I wrote a code to remove the background of 8000 images but that whole code is taking approximately 8 hours to give the result.

How to improve its time complexity? As I have to work on a larger dataset in the future.

from rembg import remove
import cv2
import glob
for img in glob.glob('../images/*.jpg'):
   a = img.split('../images/')
   a1 = a[1].split('.jpg')
     cv_img = cv2.imread(img)
     output = remove(cv_img)
   cv2.imwrite('../output image/' + str(a1[0]) + '.png', output) 

1 Answer 1



This is a simple loop, and I would expect that the majority of time is spent in rembg.remove() - but you should profile to demonstrate that.

If my guess is correct, and if that method is single-threaded, the simplest approach is to divide the work across more cores, to process images in parallel.

General code review

PEP-8 recommends that indentation should be 4 spaces per level, rather than variously 2 and 3.

Some of the names could be better - img is actually the input filename; it's not an image until we read it. a and a1 are utterly meaningless.

Instead of using string.split() to compose the output filename, we can use os.path or pathlib.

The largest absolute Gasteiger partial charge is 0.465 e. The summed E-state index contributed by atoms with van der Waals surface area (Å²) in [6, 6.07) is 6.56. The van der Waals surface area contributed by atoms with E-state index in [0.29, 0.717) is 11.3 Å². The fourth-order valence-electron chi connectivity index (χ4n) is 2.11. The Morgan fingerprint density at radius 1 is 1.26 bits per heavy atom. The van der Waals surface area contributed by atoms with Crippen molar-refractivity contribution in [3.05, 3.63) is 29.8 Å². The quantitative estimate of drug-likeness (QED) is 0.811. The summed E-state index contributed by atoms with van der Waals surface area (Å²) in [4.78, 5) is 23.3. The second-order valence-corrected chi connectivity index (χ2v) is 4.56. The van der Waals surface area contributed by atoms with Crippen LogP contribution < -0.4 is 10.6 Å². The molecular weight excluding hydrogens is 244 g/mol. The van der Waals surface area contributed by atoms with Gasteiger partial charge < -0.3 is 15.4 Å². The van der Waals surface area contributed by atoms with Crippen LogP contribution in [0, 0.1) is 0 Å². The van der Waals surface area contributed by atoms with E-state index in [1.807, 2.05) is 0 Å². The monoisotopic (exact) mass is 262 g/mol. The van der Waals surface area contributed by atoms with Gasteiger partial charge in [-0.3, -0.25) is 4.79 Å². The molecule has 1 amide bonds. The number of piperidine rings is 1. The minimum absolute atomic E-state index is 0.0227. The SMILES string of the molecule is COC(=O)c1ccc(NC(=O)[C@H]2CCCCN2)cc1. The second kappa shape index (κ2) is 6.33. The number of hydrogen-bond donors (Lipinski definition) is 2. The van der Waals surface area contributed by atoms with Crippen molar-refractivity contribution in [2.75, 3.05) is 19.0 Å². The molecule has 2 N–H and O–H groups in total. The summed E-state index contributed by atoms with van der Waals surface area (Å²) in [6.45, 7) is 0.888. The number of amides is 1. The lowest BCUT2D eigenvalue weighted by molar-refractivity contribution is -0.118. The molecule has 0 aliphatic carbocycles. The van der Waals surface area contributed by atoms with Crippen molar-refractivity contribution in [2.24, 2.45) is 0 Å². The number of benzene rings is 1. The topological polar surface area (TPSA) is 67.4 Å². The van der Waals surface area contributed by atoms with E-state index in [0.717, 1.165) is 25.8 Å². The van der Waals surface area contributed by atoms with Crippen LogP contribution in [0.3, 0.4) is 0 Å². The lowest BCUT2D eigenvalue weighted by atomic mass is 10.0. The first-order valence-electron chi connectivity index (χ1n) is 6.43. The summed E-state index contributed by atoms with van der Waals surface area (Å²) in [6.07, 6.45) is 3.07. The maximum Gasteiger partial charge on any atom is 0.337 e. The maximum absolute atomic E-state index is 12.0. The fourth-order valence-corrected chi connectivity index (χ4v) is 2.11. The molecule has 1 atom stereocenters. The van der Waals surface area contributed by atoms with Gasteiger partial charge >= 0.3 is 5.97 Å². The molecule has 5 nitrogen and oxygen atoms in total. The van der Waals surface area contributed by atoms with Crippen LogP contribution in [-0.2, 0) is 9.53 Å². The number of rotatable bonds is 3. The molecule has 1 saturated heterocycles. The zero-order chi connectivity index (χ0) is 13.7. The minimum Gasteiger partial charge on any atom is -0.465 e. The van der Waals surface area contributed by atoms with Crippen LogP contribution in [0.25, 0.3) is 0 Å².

I think that except: continue isn't very useful error handling. You probably want to have some messages on the error stream indicating which files weren't converted, and possibly also write a log file.

I would probably move the cv2.imwrite() within the try block too - if that fails, we want to know about it.

We can get a cleaner implementation, and use this as the basis for parallelising:

import cv2
import rembg
import sys
from pathlib import Path

in_dir = Path('../images')
out_dir = Path('../output image')

for path in in_dir.glob('*.jpg'):
        image = cv2.imread(str(path))
        if image is None or not image.data:
            raise cv2.error("read failed")
        output = rembg.remove(image)
        path = out_dir / path.with_suffix('.png').name
        cv2.imwrite(path, output) 
    except Exception as e:
        print(f"{path}: {e}", file=sys.stderr)
  • 2
    \$\begingroup\$ For super easy parallelisation I’d recommend using something like p_map or p_umap from the p_tqdm package, which comes with a progress bar and ETA. \$\endgroup\$
    – Seb
    Sep 14 at 9:05

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